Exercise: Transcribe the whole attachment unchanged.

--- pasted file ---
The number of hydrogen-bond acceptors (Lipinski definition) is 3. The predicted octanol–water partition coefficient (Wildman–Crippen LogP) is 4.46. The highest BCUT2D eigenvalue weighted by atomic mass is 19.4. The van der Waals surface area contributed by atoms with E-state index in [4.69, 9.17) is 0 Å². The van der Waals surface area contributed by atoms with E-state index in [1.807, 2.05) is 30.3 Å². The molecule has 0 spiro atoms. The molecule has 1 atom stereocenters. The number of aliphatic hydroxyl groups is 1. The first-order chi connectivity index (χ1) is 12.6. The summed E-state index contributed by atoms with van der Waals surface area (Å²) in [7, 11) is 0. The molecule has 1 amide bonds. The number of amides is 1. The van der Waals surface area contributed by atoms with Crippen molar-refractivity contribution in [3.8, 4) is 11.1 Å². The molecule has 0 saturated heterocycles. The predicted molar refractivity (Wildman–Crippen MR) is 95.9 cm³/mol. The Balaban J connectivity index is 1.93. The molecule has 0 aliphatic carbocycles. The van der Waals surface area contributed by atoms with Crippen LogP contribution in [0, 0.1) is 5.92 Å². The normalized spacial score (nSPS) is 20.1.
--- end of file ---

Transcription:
The number of hydrogen-bond acceptors (Lipinski definition) is 3. The predicted octanol–water partition coefficient (Wildman–Crippen LogP) is 4.46. The highest BCUT2D eigenvalue weighted by atomic mass is 19.4. The van der Waals surface area contributed by atoms with E-state index in [4.69, 9.17) is 0 Å². The van der Waals surface area contributed by atoms with E-state index in [1.807, 2.05) is 30.3 Å². The molecule has 0 spiro atoms. The molecule has 1 atom stereocenters. The number of aliphatic hydroxyl groups is 1. The first-order chi connectivity index (χ1) is 12.6. The summed E-state index contributed by atoms with van der Waals surface area (Å²) in [7, 11) is 0. The molecule has 1 amide bonds. The number of amides is 1. The van der Waals surface area contributed by atoms with Crippen molar-refractivity contribution in [3.8, 4) is 11.1 Å². The molecule has 0 saturated heterocycles. The predicted molar refractivity (Wildman–Crippen MR) is 95.9 cm³/mol. The Balaban J connectivity index is 1.93. The molecule has 0 aliphatic carbocycles. The van der Waals surface area contributed by atoms with Crippen LogP contribution in [0, 0.1) is 5.92 Å². The normalized spacial score (nSPS) is 20.1.